Don’t forget to rate/share/like this post, and if you have any thoughts of your own, please do leave them in the comments! And if you’re new here? Feel free to like the Facebook page for regular updates, or try having a look at the list of most popular posts!

More on this topic from Dean Richards:

Why We Shouldn’t Harass Russia over its Human Rights Record

Gay Rights and War: Russian and Western Politics are Equally Ignorant

Nationalism Is Dangerous And Should Be Eradicated

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About Dean Richards

A young student with a passion for writing. Aspiring author and human rights activist, but I write about anything. "If you don't like how things are, change it! You're not a tree!" New blog post every Monday!
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10 Responses to War Heroes Should Not Be Heroes

  1. norm-ds says:

    You completely miss the whole concept of defensive fighting. When I think of honoring vets I think of how they defended, and nothing else.

    Is there a case to made that some wars are wrong? That attacking other countries is wrong? Sure, but by being so black and white about a complex issue your whole post is moot.

    Even in an unjust war a soldier can do honorable things.

    This is what I think of on Remembrance Day. I have the freedom to make that choice. I could also make the choice to only think of the negatives, of which there are many.

    I guess Canada should have stayed out of WWII and let The Netherlands be over-run by Hitler huh?

    • Of course, even in an unjust war a soldier can do honourable things. However, the question is what we prioritise: do we want to honour those victims of war (the soldiers) so that we can try to minimise the damage done to them because of the war, or do we want to avoid these soldiers becoming victims in the future in general? I would opt for the second.

      Of course, many soldiers have done amazing things, and it is good that that is appreciated, but the problem with appreciating the amazing things they did is that you encourage other people to go and do the same. After all, being a soldier is seen as something glorious, which is very attractive to a lot of people.

      Also, defensive fighting is something that hasn’t happened in a long time in the Western world. World War II is probably the only example of which veterans are actually still alive, while all other wars since then have been acts of aggression. Not something the soldiers can be blamed for, but as long as society honours the idea of fighting “to defend one’s country” (by going to a far away country that doesn’t want any help), it will keep happening.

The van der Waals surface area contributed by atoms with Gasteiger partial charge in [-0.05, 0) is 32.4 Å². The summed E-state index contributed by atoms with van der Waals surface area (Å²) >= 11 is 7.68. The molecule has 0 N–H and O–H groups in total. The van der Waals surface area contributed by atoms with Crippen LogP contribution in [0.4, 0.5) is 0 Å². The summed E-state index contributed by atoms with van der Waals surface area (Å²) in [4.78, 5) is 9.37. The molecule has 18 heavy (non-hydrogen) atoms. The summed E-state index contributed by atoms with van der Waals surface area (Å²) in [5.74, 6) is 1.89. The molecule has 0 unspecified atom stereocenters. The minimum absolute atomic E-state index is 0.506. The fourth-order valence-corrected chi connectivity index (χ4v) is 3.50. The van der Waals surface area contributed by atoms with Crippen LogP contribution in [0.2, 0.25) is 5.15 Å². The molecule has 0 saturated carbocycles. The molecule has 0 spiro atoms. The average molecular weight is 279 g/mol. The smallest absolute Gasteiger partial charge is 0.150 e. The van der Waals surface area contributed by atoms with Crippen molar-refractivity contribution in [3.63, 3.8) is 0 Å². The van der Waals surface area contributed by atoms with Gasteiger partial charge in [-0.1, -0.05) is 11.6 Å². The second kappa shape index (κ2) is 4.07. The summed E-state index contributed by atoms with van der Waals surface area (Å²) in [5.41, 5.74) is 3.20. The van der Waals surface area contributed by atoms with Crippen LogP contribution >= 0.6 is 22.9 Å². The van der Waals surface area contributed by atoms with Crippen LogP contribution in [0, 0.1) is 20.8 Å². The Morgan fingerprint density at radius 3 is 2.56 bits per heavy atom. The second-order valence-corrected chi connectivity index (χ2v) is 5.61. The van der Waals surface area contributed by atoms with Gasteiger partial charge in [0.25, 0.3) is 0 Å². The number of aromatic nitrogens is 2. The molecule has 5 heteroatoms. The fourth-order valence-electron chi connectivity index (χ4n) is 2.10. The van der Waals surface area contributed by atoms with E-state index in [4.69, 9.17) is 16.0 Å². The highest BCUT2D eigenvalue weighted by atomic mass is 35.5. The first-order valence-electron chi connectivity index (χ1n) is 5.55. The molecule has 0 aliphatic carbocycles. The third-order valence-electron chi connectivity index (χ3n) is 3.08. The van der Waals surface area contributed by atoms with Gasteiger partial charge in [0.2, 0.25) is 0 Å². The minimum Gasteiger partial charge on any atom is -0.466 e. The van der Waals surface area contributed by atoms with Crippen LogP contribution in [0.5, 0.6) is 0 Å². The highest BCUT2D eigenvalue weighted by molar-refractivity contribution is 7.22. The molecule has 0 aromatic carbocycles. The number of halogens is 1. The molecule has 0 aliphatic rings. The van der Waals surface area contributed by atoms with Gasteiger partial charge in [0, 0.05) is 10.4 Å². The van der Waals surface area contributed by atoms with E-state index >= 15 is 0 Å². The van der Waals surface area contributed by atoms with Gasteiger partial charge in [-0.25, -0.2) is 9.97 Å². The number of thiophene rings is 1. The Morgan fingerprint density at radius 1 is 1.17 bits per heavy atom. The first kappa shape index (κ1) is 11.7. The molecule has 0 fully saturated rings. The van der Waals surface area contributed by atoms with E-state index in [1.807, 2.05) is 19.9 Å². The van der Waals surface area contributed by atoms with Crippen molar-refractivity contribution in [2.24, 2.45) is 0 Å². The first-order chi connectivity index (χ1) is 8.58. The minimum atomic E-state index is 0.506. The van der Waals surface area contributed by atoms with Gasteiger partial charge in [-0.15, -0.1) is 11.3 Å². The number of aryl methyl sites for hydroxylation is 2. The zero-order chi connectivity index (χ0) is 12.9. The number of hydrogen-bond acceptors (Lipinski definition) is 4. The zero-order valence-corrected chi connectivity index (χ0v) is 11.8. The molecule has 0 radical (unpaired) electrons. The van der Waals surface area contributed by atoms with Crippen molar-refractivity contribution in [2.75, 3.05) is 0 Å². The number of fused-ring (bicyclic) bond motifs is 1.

Finally, Nazi Germany was very different. Canada was not the aggressor, Germany was, and the Netherlands actually wanted help. That hasn’t been the case in any war since then.

      Edit: After seeing your comment on Tumblr, I would like to stress that I in no way blame anything on the individual soldier. They are victims, sometimes very honourable victims, but the way society views war right now, these victims will keep coming, because they want to be that honourable soldier. War has become systemic, rooted in society as something glorious, and that is what I am criticising. Not the individual soldier.

  2. norm-ds says:

    I’ve been trying to find ways to discuss the comments you have made but it’s all so completely naive and messed up I don’t know where to begin… but I’ll try anyways.

    I do agree with some of your points, I am most certainly anti-war and agree that many recent conflicts were misguided and unnecessary.

    I just have a hard time understanding how people cannot separate the concepts of honoring war veterans and glorifying war. To be honest, and I’m trying not to be mean here, the only people I encounter who use the whole “honoring war vets is glorifying war” idea are either extremely naive or so anti-war they clutch at any straw they can to back up their beliefs.

    “After all, being a soldier is seen as something glorious, which is very attractive to a lot of people.”
    That’s just wrong… do you honestly believe this? Of course there are likely some people who DO go to war to gain honor and glory but the number is likely so minuscule as to be pointless to use as a statistic, much less a definite statement.